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Sex Assaults on Campus - Don’t be a Victim!

August 21, 2018

 

It’s College Time! Two of my grandkids are heading back to school. They are excited to be back in the swirl of classes, football, and social happenings.

 

In addition to all the positive excitement there can be, sadly, a dark side to the college campus scene: sex assault.

 

Consider These Facts:

 

  •  One in five college women experience sex assault.

  • Statistically, students are at the highest risk of sexual assault in the first few months of their first year in college.

  • Women who identify as lesbian, bisexual, or gay are more likely to experience sexual assault on campus than heterosexual women according to the, Campus Climate Survey Validation Study Final Technical Report, Bureau of Justice Statistics, U.S. Department of Justice.  

 

Why is the Risk so Great?

 

The use of alcohol and drugs lead the list. According to a 2015 study reported in the, Journal of Studies in Alcohol and Drugs, 15% of young women were raped during a period when they were incapacitated and unable to give consent or stop the assault due to intoxication or unconsciousness from alcohol or drug use.

 

A second contributor is victim silence. Only 1 in 5 sexual assaults are reported to police according to the 2014 U.S. Bureau of Justice Statics report, Rape and Sexual Victimization Among College-Aged Females, 1995-2013.

 

 

 A third factor is peer pressure. Whether it’s “go along to get along” or pressure from other female students who were witnesses, but don’t want to admit they were present when drug use or under age drinking was occurring, there can be significant social pressure to keep silent. 

 

It will take courage to report an assault. Know that doing so is the right decision for you and for other women who will likely be victimized in the future if action isn't taken against an assailant.

 

How to Stay Safe

 

Here are some easy to follow, common sense ways to help you stay safe:

 

Recommendation Number 1: Avoid alcohol and drug use. If you’re 21 or older and choose to drink, consume no more than one alcoholic beverage an hour. Don’t leave a drink unattended. Date rape drugs are prevalent and dangerous.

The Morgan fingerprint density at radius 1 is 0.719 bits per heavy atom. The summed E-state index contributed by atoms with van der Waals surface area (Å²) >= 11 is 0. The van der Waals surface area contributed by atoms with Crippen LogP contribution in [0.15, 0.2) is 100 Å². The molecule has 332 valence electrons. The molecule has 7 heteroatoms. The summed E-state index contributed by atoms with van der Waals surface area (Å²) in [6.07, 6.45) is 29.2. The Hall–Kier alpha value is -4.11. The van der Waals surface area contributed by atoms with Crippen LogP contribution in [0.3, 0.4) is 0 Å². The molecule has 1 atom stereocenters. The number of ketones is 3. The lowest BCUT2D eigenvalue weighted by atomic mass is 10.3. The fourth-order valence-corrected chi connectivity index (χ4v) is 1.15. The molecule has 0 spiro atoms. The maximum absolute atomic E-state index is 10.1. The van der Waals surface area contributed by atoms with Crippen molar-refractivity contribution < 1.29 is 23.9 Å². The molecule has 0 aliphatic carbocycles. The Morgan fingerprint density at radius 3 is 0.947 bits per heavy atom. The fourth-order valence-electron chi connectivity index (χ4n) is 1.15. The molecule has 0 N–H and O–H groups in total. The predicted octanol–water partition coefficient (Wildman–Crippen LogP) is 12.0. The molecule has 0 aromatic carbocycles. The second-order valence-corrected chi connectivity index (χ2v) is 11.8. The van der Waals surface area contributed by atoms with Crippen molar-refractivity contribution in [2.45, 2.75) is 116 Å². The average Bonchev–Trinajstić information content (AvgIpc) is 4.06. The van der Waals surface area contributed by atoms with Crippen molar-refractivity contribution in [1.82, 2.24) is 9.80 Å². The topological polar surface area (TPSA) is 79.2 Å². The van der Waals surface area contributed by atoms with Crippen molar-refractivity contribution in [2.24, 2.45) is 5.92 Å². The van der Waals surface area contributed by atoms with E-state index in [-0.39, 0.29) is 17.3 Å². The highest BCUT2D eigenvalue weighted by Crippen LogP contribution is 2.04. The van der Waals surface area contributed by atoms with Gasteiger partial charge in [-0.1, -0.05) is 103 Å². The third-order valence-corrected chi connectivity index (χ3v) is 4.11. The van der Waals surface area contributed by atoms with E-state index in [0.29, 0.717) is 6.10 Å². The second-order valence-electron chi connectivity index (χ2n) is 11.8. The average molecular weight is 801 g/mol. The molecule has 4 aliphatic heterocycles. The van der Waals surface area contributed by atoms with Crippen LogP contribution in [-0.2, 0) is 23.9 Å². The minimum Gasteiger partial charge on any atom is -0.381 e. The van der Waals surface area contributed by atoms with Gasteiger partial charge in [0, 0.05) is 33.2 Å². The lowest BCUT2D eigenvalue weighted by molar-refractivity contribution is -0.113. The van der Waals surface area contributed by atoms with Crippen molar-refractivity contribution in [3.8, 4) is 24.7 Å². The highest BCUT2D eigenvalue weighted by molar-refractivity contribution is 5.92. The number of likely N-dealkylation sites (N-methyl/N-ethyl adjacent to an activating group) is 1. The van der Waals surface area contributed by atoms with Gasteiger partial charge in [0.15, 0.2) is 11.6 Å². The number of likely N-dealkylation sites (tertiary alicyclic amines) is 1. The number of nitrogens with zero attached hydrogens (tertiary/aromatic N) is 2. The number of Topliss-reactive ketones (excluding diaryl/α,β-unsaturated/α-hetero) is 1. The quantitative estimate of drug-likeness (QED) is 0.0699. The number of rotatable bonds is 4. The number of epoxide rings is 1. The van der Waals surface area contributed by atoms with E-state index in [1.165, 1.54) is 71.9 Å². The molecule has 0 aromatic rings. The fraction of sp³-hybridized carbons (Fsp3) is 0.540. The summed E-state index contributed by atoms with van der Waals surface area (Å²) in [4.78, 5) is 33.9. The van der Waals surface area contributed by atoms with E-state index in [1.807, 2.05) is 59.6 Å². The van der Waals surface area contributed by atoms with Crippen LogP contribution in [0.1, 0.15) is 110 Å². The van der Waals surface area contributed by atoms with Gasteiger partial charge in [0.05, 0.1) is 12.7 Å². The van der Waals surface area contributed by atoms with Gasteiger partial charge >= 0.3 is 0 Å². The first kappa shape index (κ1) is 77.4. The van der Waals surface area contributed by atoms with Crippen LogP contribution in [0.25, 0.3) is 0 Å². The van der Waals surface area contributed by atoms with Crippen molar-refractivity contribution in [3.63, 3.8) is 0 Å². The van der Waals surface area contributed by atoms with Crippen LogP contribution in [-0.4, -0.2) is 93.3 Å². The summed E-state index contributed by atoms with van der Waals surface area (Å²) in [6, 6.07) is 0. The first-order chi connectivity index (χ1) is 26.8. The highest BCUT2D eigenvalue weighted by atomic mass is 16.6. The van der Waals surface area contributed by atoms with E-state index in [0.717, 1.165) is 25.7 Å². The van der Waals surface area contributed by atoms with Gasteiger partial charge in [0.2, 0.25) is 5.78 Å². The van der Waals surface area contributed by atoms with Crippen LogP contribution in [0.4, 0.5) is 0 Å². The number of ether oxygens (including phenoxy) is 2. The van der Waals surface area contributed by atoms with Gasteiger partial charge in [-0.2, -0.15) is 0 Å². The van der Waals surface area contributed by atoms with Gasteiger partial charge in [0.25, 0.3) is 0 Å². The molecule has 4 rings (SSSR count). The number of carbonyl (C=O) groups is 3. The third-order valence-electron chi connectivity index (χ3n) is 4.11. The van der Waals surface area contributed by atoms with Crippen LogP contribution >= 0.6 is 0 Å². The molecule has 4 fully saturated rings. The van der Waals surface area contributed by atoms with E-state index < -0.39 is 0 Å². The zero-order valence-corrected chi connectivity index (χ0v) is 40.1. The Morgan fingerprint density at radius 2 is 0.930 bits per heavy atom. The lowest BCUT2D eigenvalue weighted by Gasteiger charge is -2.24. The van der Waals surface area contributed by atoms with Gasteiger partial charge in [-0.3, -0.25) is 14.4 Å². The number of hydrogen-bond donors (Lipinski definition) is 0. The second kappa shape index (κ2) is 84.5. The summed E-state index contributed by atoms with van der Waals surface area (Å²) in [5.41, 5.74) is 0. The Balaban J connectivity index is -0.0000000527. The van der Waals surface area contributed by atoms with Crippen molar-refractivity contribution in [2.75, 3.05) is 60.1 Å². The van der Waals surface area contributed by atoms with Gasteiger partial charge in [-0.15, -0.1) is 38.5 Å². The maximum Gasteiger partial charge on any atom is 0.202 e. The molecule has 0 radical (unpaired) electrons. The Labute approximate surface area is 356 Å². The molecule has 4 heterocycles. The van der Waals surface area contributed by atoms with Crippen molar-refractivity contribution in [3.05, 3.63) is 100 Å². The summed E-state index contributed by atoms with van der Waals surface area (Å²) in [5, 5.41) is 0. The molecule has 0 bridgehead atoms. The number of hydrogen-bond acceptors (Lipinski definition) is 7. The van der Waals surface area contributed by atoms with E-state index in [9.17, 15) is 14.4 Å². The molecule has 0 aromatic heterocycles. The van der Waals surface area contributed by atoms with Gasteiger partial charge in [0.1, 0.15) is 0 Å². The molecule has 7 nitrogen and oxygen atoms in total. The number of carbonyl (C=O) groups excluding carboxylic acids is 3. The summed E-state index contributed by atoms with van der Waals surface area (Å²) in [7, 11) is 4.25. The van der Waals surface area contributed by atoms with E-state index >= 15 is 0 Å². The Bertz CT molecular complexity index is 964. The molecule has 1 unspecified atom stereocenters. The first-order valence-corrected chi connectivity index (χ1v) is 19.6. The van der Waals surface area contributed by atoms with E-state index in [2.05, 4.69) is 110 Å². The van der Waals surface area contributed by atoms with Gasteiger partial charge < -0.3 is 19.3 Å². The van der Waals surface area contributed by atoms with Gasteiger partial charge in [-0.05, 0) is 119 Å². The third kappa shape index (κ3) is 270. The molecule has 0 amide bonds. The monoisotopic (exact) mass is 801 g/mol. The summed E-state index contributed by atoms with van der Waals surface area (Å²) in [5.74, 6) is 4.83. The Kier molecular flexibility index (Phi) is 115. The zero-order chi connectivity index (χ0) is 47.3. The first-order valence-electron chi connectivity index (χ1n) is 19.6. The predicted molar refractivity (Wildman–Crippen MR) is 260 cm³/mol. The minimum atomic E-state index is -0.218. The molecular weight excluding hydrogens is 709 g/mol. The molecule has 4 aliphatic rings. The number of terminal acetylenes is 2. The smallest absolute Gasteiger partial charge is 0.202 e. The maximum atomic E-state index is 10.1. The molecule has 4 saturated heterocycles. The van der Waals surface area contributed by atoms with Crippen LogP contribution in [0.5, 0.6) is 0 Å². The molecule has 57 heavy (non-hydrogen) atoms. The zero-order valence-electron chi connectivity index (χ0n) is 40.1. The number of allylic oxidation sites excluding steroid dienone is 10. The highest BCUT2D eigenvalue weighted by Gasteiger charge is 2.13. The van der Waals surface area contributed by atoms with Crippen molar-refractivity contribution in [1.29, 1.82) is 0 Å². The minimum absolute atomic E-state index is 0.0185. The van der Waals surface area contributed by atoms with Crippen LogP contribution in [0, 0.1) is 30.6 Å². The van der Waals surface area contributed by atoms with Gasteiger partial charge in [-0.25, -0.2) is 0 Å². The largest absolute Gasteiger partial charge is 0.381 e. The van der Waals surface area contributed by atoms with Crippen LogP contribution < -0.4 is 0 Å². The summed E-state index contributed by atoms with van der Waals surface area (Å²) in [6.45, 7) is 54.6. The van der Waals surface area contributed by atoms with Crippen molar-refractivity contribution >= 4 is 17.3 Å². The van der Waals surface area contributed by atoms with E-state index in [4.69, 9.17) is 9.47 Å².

If you feel dizzy or lightheaded, get help ASAP. Call for medical attention. Someone may have given you a date rape drug or (if you ignored Recommendation Number 1)  given you pot or another drug laced with a potentially dangerous additive. Get help immediately if you’re feeling weak or out of control.

 

Ensure you know someone very, very well before being alone with that individual. Let friends know where you are by calling or texting periodically. Let a date know you’re staying in touch with friends and those friends know who you’re with and where you are.

 

Avoid situations and people who are potential risks. If you must walk on or off campus after dark, walk in a group, pay attention to your surroundings, and have your cellphone ready to call for help.

 

If you carry pepper spray, learn how to use it properly and have it readily available outside of your purse or book bag. 

 

Listen to your gut instincts. Heed the “tiny voice” or feeling that signals something isn’t right. 

 

Report any assault or threat to police and to college officials. Ensure you report an incident to the City or County police in addition to campus police.

 

“The Hunting Ground” Documentary Film

 

I highly recommend you visit the website for the Radius / CNN Films documentary called, “The Hunting Ground”. It provides a sobering view of what can happen if your college isn’t 100% supportive of student safety. You’ll find that website at http://thehuntinggroundfilm.com/.

 

The Bottom Line

 

Here's the bottom line: While law, college staff, police, and other students have a role to play in creating a safe environment, YOU must assume primary responsibility for your personal safety.

 

U.S. and International Support Resources

 

RAINN: One of the leading organizations dedicated to helping with sexual assault is RAINN, short for, Rape, Abuse, & Incest National Network. You’ll find their website at https://centers.rainn.org/.

 

FREA:  FREA, short for Finding Recovery and Empowerment From Abuse, is dedicated to support, educate and empower people to heal themselves from the effects of sexual abuse. You are likely reading this blog post on the FREA site now. You’ll find FREA’s website at https://FREA.support

 

International Resources: Visit http://www.ibiblio.org/rcip/internl.html. Additionally, a great international resource is the, Handbook of International Centers for Survivors of Sexual Assault and Harassment, available at http://bit.ly/2wjrA1c.

 

More Safety Tips: For more safety tips, scroll through the “Stay Safe” themed blog posts on the FREA website blog at https://www.frea.support/blog.

 

You’ll also find articles and podcast episodes focused on keeping you safe at my, “Safe Living Today” website at, http://SafeLivingToday.com.

 

Stephen Carter

 

Stress Solutions, LLC | www.EFT-MD.com | Safe Living Today Podcast: http://SafeLivingToday.com

 

 

Stephen Carter is a former Chief of Police, Corporate Security Director and safely leader for one of the world's largest financial services companies. He is now the CEO of Stress Solutions, LLC, a company dedicated to helping people enhance physical and emotional wellbeing through stress mastery using mind-body methods. He is the host of the, "Safe Living Today" Internet radio show and podcast.

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